Tomorrow the County Council will consider a resolution to investigate the TVR ordinance, specifically as it pertains to the 16 properties covered in the Abuse Chronicles. Please, folks, send emails supporting resolution 2013-55 to firstname.lastname@example.org.
I've also learned the Council is not planning to fund Prosecutor Justin Kollar's request for a deputy who would be assigned half-time to zoning enforcement. So is Justin supposed to cram zoning into an already crowded criminal caseload, or become a good county employee and just look the other way? Maybe he should blow off those petty drug and property offenses and focus solely on rich white people committing white collar crimes.
Heck, I know money is tight, but there seems to be a bottomless pit to fund requests for special counsel. Which will no doubt come in handy when the county gets sued, as it inevitably will, over those illegal TVRs.
If you've had any doubt the U.S. government is doing the bidding of the biotech seed industry, a new reportt by Food and Water Watch will lay it to rest. The organization reviewed 926 diplomatic cables between the State Department and embassies in more than 100 countries and found the agency essentially acting as a shill for the biotech firms.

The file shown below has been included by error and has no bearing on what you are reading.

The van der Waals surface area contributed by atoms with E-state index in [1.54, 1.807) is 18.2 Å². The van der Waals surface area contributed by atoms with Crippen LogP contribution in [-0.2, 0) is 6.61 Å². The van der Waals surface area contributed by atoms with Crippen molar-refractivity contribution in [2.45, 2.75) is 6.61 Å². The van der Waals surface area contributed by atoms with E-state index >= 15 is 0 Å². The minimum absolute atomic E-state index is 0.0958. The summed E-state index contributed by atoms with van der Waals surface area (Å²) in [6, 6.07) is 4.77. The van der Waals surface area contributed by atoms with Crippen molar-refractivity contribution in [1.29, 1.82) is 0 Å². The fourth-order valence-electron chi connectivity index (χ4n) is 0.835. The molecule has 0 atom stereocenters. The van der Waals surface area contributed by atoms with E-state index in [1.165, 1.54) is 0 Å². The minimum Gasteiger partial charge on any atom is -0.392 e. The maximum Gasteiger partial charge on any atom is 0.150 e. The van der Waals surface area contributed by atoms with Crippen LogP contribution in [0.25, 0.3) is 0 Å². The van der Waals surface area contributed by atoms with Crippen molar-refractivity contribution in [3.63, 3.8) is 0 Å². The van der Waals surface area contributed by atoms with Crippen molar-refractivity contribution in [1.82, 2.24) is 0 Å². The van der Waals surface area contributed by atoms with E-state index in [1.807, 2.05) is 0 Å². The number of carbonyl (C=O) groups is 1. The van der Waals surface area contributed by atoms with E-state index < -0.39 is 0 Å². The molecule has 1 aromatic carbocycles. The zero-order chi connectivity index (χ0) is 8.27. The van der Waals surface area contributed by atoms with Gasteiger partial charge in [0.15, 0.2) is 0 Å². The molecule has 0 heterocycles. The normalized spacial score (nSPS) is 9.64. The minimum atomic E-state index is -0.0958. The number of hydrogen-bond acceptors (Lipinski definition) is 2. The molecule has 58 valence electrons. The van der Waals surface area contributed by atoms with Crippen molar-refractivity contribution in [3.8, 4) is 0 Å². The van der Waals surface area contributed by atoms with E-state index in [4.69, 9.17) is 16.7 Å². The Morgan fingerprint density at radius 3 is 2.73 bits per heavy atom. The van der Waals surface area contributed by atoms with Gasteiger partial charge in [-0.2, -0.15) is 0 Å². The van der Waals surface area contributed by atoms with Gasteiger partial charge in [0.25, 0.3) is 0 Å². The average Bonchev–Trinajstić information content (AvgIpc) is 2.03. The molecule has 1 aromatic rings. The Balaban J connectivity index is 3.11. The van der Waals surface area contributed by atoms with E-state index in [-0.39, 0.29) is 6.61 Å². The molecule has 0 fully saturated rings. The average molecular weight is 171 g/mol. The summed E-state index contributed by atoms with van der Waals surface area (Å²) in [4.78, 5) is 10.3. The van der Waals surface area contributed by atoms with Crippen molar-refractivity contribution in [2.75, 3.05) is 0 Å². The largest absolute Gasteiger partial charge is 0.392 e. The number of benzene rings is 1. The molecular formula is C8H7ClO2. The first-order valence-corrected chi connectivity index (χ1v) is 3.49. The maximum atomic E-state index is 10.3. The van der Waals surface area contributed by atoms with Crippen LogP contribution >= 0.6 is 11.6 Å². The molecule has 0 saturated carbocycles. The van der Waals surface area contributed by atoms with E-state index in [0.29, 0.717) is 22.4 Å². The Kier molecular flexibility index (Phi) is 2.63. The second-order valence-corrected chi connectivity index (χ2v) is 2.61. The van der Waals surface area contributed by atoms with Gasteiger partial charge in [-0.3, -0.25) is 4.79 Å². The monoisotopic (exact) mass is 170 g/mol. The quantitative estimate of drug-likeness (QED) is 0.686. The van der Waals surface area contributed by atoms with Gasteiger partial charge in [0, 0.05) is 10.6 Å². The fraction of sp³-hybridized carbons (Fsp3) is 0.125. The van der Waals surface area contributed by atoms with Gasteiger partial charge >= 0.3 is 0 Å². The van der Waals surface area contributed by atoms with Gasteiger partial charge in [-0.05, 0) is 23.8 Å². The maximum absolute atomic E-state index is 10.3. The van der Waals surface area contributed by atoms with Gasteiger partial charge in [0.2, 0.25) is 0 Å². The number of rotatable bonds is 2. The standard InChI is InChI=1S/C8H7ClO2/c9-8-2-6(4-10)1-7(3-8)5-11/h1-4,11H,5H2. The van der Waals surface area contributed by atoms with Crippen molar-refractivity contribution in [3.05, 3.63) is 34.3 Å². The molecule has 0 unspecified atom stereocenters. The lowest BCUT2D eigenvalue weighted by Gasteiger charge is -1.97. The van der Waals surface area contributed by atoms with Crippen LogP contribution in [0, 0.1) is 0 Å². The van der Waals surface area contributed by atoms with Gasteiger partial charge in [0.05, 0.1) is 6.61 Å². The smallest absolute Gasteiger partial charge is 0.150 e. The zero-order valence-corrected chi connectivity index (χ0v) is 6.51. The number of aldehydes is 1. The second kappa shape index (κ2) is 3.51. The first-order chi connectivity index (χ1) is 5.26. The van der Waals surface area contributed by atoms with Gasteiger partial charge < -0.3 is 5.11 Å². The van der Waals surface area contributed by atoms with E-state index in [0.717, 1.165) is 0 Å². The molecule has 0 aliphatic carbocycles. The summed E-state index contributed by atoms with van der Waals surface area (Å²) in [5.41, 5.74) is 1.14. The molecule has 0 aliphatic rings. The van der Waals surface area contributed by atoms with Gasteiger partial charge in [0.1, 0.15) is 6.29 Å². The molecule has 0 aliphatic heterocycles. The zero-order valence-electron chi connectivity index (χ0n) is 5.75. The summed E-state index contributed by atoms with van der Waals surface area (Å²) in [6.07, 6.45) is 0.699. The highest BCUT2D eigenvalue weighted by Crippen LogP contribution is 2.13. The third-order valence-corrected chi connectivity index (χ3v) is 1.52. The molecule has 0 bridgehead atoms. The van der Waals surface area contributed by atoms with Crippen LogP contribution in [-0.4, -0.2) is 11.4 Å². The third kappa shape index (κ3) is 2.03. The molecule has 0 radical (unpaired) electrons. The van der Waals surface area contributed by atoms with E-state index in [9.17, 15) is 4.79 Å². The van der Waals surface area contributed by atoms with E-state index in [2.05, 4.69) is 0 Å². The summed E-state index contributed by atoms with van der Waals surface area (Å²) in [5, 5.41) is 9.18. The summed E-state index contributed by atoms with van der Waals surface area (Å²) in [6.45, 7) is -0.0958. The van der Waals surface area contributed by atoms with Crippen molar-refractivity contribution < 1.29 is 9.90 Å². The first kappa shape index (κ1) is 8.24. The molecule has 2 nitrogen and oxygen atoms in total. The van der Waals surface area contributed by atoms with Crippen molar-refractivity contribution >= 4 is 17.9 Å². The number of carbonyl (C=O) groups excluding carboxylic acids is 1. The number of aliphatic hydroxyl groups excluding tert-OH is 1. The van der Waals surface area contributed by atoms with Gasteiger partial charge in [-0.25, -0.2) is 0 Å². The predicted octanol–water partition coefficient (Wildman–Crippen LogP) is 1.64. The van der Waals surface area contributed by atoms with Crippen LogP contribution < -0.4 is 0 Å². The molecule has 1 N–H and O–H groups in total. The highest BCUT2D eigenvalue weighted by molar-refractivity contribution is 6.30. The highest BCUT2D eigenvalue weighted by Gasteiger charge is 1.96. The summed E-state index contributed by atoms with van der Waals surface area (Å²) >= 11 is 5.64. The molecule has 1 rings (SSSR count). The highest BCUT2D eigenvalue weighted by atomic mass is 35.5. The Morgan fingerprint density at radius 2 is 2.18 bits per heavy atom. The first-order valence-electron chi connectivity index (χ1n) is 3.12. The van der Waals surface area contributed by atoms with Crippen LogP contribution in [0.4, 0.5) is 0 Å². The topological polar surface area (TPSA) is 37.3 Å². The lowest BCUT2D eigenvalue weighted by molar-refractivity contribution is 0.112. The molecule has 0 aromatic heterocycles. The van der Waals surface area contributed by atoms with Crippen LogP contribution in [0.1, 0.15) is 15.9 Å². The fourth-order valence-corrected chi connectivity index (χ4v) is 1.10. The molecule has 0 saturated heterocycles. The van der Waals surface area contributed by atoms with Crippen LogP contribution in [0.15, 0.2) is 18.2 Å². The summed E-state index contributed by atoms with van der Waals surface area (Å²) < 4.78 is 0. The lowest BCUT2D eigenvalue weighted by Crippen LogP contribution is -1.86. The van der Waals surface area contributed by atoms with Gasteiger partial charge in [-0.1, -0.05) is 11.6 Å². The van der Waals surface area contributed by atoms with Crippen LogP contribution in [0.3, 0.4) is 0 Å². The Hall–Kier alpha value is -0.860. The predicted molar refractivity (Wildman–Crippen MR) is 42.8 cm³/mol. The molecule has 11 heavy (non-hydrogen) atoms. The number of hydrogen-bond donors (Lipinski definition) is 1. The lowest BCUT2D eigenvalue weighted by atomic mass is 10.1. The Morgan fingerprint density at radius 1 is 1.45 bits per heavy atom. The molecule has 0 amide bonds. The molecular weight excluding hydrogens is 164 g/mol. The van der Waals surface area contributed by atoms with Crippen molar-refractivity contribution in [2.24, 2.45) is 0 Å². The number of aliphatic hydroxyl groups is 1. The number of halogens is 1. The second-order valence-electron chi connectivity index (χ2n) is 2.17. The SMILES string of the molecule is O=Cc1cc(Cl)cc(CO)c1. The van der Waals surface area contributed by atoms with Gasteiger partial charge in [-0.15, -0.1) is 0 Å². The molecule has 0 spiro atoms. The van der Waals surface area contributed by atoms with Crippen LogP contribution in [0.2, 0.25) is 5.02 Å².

For instance, the State Department produced pamphlets in Slovenia promoting biotech crops, sent pro-biotech DVDs to high schools in Hong Kong and helped bring foreign officials and media from 17 countries to the United States to promote biotech agriculture. Embassies were also directed to "troubleshoot problematic legislation" that might hinder biotech crop development and to "encourage the development and commercialization of ag-biotech products.”
The cables covered the period 2005-09 and were released by Wikileaks. So why is the U.S. so hot to use your tax dollars help these international chemical corporations? As Food and Water Watch surmises:
Although the U.S. commodity crop market is nearly saturated with biotech seeds, most of the world remains biotech-free. Even 17 years after biotech crops were first introduced in the United States in 1996, only five countries cultivated 89.4 percent of biotech crops in 2012 (the United States, Brazil, Argentina, Canada and India). The seed companies need the power of the U.S. State Department to force more countries, more farmers and more consumers to accept, cultivate and eat their products.
Meanwhile, do-it-yourself types with 3-D printers are already reproducing handguns at home, and even improving on the original model, despite an order from the State Department to remove online blueprints for the 3D-printable “Liberator” handgun that Defense Distributed posted last week. As with anything released on the Internet, or into the environment, there's no recalling it once it's dispersed.
Yet despite all the insanity, life goes on. Because isn't that the way of the world?